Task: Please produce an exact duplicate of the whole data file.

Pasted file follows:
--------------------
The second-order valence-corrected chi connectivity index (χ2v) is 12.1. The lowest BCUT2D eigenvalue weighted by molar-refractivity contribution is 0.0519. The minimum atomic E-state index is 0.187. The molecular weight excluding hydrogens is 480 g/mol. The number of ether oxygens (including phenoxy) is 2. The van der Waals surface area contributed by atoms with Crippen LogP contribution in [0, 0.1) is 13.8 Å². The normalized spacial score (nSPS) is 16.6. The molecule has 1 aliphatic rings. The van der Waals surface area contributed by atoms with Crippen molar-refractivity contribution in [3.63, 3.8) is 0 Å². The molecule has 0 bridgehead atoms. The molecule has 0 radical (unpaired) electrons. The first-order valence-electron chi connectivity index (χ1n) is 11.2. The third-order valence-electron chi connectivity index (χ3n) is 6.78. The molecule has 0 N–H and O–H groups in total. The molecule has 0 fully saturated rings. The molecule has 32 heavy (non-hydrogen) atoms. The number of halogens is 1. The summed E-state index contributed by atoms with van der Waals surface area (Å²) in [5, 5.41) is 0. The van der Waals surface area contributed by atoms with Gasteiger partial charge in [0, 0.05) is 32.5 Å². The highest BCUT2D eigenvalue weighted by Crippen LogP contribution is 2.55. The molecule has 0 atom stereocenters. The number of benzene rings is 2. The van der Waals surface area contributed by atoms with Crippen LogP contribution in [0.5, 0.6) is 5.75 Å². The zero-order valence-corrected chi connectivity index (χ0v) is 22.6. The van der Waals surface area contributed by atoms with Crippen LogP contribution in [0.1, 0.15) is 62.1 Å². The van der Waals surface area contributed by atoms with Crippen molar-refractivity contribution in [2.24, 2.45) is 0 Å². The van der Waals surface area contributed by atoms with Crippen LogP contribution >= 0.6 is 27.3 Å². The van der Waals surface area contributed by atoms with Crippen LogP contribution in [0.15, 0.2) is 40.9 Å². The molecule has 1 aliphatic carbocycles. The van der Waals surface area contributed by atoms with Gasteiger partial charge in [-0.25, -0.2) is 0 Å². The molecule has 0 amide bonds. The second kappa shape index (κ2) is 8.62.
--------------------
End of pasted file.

The second-order valence-corrected chi connectivity index (χ2v) is 12.1. The lowest BCUT2D eigenvalue weighted by molar-refractivity contribution is 0.0519. The minimum atomic E-state index is 0.187. The molecular weight excluding hydrogens is 480 g/mol. The number of ether oxygens (including phenoxy) is 2. The van der Waals surface area contributed by atoms with Crippen LogP contribution in [0, 0.1) is 13.8 Å². The normalized spacial score (nSPS) is 16.6. The molecule has 1 aliphatic rings. The van der Waals surface area contributed by atoms with Crippen molar-refractivity contribution in [3.63, 3.8) is 0 Å². The molecule has 0 bridgehead atoms. The molecule has 0 radical (unpaired) electrons. The first-order valence-electron chi connectivity index (χ1n) is 11.2. The third-order valence-electron chi connectivity index (χ3n) is 6.78. The molecule has 0 N–H and O–H groups in total. The molecule has 0 fully saturated rings. The molecule has 32 heavy (non-hydrogen) atoms. The number of halogens is 1. The summed E-state index contributed by atoms with van der Waals surface area (Å²) in [5, 5.41) is 0. The van der Waals surface area contributed by atoms with Gasteiger partial charge in [0, 0.05) is 32.5 Å². The highest BCUT2D eigenvalue weighted by Crippen LogP contribution is 2.55. The molecule has 0 atom stereocenters. The number of benzene rings is 2. The van der Waals surface area contributed by atoms with Crippen LogP contribution in [0.5, 0.6) is 5.75 Å². The zero-order valence-corrected chi connectivity index (χ0v) is 22.6. The van der Waals surface area contributed by atoms with Crippen LogP contribution in [0.1, 0.15) is 62.1 Å². The van der Waals surface area contributed by atoms with Crippen molar-refractivity contribution in [2.24, 2.45) is 0 Å². The van der Waals surface area contributed by atoms with Crippen LogP contribution >= 0.6 is 27.3 Å². The van der Waals surface area contributed by atoms with Crippen LogP contribution in [0.15, 0.2) is 40.9 Å². The molecule has 1 aliphatic carbocycles. The van der Waals surface area contributed by atoms with Gasteiger partial charge in [-0.25, -0.2) is 0 Å². The molecule has 0 amide bonds. The second kappa shape index (κ2) is 8.62.